The Mediterranean Route Runs Through the Caravan of the Karbala Captives

SHIA STUDIESOPINION 10.02.2021
Mushtaq Al-Hilo Coordinator of Shia Studies

Even though the project to renovate the caravan route of the Karbala prisoners is ostensibly for religious purposes, it also possesses political, economic, and perhaps expansionist objectives.

Even though the project to renovate the caravan route of the Karbala prisoners is ostensibly for religious purposes, it also possesses political, economic, and perhaps expansionist objectives. About a year ago, the Management of the Imam Hussein shrine in Karbala (Astan Husseini), administered by the Najaf authority led by Ayatollah Sistani, unveiled its plan to rebuild mosques, husseiniyahs, and religious sites which were destroyed by Daesh militants. Since the above mentioned religious sites that Astan Husseini plans to renovate are administered by the Sunni charity foundations, a contentious agreement last October was delayed by the spread of COVID19 was finally signed between the Shiite and Sunni foundations. According to this agreement, many of these foundations which are under the control of Sunni authorities would be handed over to the Shiite administrators so that the Shiites could run the mentioned foundations. The agreement sparked a huge wave of protests by Sunni scholars, politicians, and representatives. As seen by them, the agreement is of no benefit to the Sunnis and was signed by someone who does not represent them. As a result of these protests, Prime Minister Mustafa Kazemi ordered a halt to its implementation. This agreement was the first initiative for the Management of Imam Hussein shrine in Karbala (Astan Husseini) to take a bigger step by rebuilding religious places: reviving the route of the caravan of Karbala prisoners from Kufa to Damascus.

Karbala Prisoners Caravan Route

It is obvious that the caravan route of the Prophet Muhammad’s family, and the manner how the Ahl al-Bayt prisoners after the event of Karbala were taken to the targeted destination by their captors, or the selection of the name of the caravan route "Sabaya” by the proponents of the project do not have consensus of opinions among people, and is very controversial in the historical perspective. The word " Sabaya" in the culture of ancient Arabs was used for non-Muslim women captives. However, what the author of this article is interested in is the path that is to be reconstructed as the current caravan route.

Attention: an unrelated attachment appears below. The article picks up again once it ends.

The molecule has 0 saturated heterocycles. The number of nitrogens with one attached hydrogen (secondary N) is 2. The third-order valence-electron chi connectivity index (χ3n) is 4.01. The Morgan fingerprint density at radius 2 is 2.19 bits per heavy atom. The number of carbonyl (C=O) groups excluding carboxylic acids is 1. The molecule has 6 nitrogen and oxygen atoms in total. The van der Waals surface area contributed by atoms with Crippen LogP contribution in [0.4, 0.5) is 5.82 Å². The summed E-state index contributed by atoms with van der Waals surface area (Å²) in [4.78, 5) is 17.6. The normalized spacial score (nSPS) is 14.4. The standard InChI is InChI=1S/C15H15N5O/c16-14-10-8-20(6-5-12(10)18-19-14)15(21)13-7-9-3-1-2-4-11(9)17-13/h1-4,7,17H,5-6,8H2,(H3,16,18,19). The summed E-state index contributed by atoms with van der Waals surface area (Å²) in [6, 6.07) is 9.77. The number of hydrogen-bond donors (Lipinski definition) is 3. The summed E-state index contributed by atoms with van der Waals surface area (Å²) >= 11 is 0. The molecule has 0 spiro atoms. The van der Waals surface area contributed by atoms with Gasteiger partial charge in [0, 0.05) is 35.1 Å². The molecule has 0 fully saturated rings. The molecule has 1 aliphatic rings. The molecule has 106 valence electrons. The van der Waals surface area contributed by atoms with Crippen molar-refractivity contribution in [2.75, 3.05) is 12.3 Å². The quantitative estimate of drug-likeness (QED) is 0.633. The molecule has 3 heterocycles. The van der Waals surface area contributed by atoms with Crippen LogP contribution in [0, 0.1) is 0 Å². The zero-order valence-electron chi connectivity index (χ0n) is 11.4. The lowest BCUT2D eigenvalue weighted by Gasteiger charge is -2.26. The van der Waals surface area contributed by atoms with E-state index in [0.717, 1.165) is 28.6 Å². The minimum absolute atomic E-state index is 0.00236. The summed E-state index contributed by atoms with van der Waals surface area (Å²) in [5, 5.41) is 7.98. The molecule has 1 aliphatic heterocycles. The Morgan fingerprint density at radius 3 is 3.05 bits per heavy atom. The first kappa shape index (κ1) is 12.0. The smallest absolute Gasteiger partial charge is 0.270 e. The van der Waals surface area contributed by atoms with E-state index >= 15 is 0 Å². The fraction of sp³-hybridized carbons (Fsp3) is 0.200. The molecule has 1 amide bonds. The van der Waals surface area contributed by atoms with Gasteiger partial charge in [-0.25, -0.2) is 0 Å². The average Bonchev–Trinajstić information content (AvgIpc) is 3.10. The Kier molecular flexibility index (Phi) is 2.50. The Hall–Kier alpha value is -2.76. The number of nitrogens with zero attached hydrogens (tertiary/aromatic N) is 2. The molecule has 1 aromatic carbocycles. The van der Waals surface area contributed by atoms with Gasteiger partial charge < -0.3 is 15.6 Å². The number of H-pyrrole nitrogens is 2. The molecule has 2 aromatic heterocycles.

According to the officials of Management of Imam Hussein shrine in Karbala (Astan Husseini), this route initiates from the current city of Karbala and enters Syria through a point near the Fishkhabur border, passing through Tikrit, Mosul’s Ski town, Tal Afar, and Mount Sinjar. From there, passing through Jaza, located in the east of Haskeh province, later then it goes to Nusaybin city. After several hundred kilometers on Turkish territory, which is claimed to embrace several signs of the caravan route, such as the Zayn al-Abedin Mosque and the places where Imam Hussein’s head was rested during the journey of the caravan in the city of Nusaybin, it enters Aleppo from northern Syria. After crossing Lebanon via Hama and Homs and goes through the city of Baalbek to Damascus.

The individuals responsible for this project intend to reconstruct the entire 2,000-kilometer route that passes through four countries and to build and/or reconstruct religious sites in all its important areas of the caravan’s passing. As believed by them, by holding religious ceremonies on the anniversary of the Karbala tragedy in the religious sites that would be built, they can introduce Imam Hussein to the world. In the first phase of the project, which starts from Ski town in the city of Mosul and leads to the town of Jaza in eastern Syria, which is 5 km long, several points are to be built as a shrine for the (Ahl al-Bayt) prophet’s family.

Reactions

The project has been met with strong criticizing reactions from Iraqi politicians, representatives, Sunni parties and scholars, and other religions’ followers. Human Rights Watch (AFAD) described it as a disguised cover for changing the demographics of the predominantly non-Shiite region. The Salvation and Development Front, led by Osama Najafi, a former parliamentary speaker, called on the Kazemi government to halt this project as it aims to wage the religious war. The "Arab Project", led by Khamis al-Khanjar, called on the Shiite charity foundations and Astan Husseini to refrain from provocative religious activities. Ahmad Hadidi, one of the sheiks of Nineveh, attributed the plan to Iran, noting that most of the designated route is currently destroyed due to the war with ISIS and that its Yazidi, Christian, Muslim, Shabak, Arab and Turkmen people are displaced. He was quoted as saying that the implementation of this plan is a threat to the future of the region. Several groups and organizations issued a statement condemning the project, including the Committee to Defend Citizens of Religions in Iraq, the Sumerian Center for Human Rights Watch, the Iraqi Independent Human Rights Organization in Sweden, the Iraqi-Canadian Center for Human Rights, and the Kurdish Institute for Research and Studies.